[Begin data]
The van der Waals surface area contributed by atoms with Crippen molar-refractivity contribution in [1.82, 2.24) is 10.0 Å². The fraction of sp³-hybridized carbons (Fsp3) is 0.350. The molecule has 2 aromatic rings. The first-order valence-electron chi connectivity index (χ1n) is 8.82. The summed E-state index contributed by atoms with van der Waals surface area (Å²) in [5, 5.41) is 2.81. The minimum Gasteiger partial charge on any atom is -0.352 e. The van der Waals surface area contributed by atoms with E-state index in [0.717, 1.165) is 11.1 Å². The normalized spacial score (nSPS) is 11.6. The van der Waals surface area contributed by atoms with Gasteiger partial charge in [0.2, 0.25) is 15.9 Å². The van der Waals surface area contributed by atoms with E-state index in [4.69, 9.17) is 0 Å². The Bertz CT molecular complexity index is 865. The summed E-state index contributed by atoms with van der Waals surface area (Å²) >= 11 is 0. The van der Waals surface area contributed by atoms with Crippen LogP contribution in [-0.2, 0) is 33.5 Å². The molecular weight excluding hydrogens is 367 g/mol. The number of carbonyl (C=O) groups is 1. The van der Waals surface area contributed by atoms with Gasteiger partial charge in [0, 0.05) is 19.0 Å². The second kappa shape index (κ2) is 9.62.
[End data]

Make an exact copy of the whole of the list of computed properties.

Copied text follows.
The van der Waals surface area contributed by atoms with Crippen molar-refractivity contribution in [1.82, 2.24) is 10.0 Å². The fraction of sp³-hybridized carbons (Fsp3) is 0.350. The molecule has 2 aromatic rings. The first-order valence-electron chi connectivity index (χ1n) is 8.82. The summed E-state index contributed by atoms with van der Waals surface area (Å²) in [5, 5.41) is 2.81. The minimum Gasteiger partial charge on any atom is -0.352 e. The van der Waals surface area contributed by atoms with E-state index in [0.717, 1.165) is 11.1 Å². The normalized spacial score (nSPS) is 11.6. The van der Waals surface area contributed by atoms with Gasteiger partial charge in [0.2, 0.25) is 15.9 Å². The van der Waals surface area contributed by atoms with E-state index in [4.69, 9.17) is 0 Å². The Bertz CT molecular complexity index is 865. The summed E-state index contributed by atoms with van der Waals surface area (Å²) >= 11 is 0. The van der Waals surface area contributed by atoms with Crippen LogP contribution in [-0.2, 0) is 33.5 Å². The molecular weight excluding hydrogens is 367 g/mol. The number of carbonyl (C=O) groups is 1. The van der Waals surface area contributed by atoms with Gasteiger partial charge in [0, 0.05) is 19.0 Å². The second kappa shape index (κ2) is 9.62.